BIO_s_bio, BIO_make_bio_pair, BIO_destroy_bio_pair, BIO_shutdown_wr,
BIO_set_write_buf_size, BIO_get_write_buf_size, BIO_get_write_guaran‐
tee, BIO_ctrl_get_write_guarantee, BIO_get_read_request,
BIO_ctrl_reset_read_request - BIO pair BIO
void ); #define BIO_make_bio_pair(b1,b2)
#define BIO_shutdown_wr(b) (int)BIO_ctrl(b, BIO_C_SHUTDOWN_WR, 0, NULL)
size_t writebuf2 ); #define BIO_get_write_guarantee(b)
BIO *b ); #define BIO_get_read_request(b)
BIO *b ); int BIO_ctrl_reset_read_request(
BIO *b );
The BIO_s_bio() function returns the method for a BIO pair. A BIO pair
is a pair of source/sink BIOs where data written to either half of the
pair is buffered and can be read from the other half. Both halves must
usually by handled by the same application thread since no locking is
done on the internal data structures.
Since BIO chains typically end in a source/sink BIO it is possible to
make this one half of a BIO pair and have all the data processed by the
chain under application control.
One typical use of BIO pairs is to place TLS/SSL I/O under application
control, this can be used when the application wishes to use a non
standard transport for TLS/SSL or the normal socket routines are inap‐
Calls to BIO_read() will read data from the buffer or request a retry
if no data is available.
Calls to BIO_write() will place data in the buffer or request a retry
if the buffer is full.
The standard calls BIO_ctrl_pending() and BIO_ctrl_wpending() can be
used to determine the amount of pending data in the read or write buf‐
The BIO_reset() function clears any data in the write buffer.
The BIO_make_bio_pair() function joins two separate BIOs into a con‐
The BIO_destroy_pair() function destroys the association between two
connected BIOs. Freeing up any half of the pair will automatically
destroy the association.
The BIO_shutdown_wr() is used to close down a BIO b. After this call no
further writes on BIO b are allowed. They will return an error. Reads
on the other half of the pair will return any pending data or EOF when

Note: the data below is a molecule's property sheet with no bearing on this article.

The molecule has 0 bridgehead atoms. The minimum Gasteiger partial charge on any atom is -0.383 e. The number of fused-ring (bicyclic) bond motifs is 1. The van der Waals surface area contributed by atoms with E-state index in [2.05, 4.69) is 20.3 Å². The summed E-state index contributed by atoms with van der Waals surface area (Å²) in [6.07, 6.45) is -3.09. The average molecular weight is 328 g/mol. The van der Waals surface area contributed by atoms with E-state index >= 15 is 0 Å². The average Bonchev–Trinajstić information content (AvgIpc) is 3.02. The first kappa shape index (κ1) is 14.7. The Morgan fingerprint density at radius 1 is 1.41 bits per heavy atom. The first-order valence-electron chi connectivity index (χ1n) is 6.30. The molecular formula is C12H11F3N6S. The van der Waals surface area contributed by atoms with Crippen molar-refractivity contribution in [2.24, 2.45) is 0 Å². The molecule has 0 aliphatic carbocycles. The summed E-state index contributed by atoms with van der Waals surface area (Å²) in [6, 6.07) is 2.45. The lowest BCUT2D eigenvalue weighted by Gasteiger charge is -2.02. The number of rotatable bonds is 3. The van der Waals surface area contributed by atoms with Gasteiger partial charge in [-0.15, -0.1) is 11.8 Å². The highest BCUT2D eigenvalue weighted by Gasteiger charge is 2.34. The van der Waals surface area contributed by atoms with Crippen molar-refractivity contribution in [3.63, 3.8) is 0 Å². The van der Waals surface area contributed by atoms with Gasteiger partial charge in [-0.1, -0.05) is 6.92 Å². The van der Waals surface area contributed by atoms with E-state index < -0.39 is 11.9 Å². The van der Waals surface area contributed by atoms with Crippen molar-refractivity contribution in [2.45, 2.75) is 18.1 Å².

all pending data has been read.
The BIO_set_write_buf_size() function sets the write buffer size of BIO
b to size. If the size is not initialized a default value is used. This
is currently 17K, sufficient for a maximum size TLS record.
The BIO_get_write_buf_size() function returns the size of the write
The BIO_new_bio_pair() function combines the calls to BIO_new(),
BIO_make_bio_pair(), and BIO_set_write_buf_size() to create a connected
pair of BIOs, bio1 and bio2, with write buffer sizes writebuf1 and
writebuf2. If either size is zero then the default size is used.
BIO_get_write_guarantee() and BIO_ctrl_get_write_guarantee() return the
maximum length of data that can be written to the BIO. Writes larger
than this value will return a value from BIO_write() less than the
amount requested or, if the buffer is full request, a retry.
BIO_ctrl_get_write_guarantee() is a function whereas
BIO_get_write_guarantee() is a macro.
BIO_get_read_request() and BIO_ctrl_get_read_request() return the
amount of data requested, or the buffer size if it is less, if the last
read attempt at the other half of the BIO pair failed due to an empty
buffer. This can be used to determine how much data should be written
to the BIO so the next read will succeed. This is most useful in
TLS/SSL applications where the amount of data read is usually meaning‐
ful rather than just a buffer size. After a successful read this call
will return zero. It also will return zero once new data has been
written satisfying the read request or part of it.
BIO_get_read_request() never returns an amount larger than that
returned by BIO_get_write_guarantee().
BIO_ctrl_reset_read_request() can also be used to reset the value
returned by BIO_get_read_request() to zero.
Both halves of a BIO pair should be freed. Even if one half is implicit
freed due to a BIO_free_all() or SSL_free() call, the other half needs
to be freed.
When used in bidirectional applications, such as TLS/SSL, care should
be taken to flush any data in the write buffer. This can be done by
calling BIO_pending() on the other half of the pair and, if any data is
pending, reading it and sending it to the underlying transport. This
must be done before any normal processing, such as calling select(),
due to a request and BIO_should_read() being true.
To see why this is important consider a case where a request is sent
using BIO_write() and a response read with BIO_read(), this can occur
during an TLS/SSL handshake for example. BIO_write() will succeed and
place data in the write buffer. BIO_read() will initially fail and
BIO_should_read() will be true. If the application then waits for data
to be available on the underlying transport before flushing the write
buffer it will never succeed because the request was never sent.
Functions: SSL_set_bio(3), ssl(3), bio(3),
BIO_ctrl_get_read_request(3), BIO_new_bio_pair(3), BIO_should_retry(3),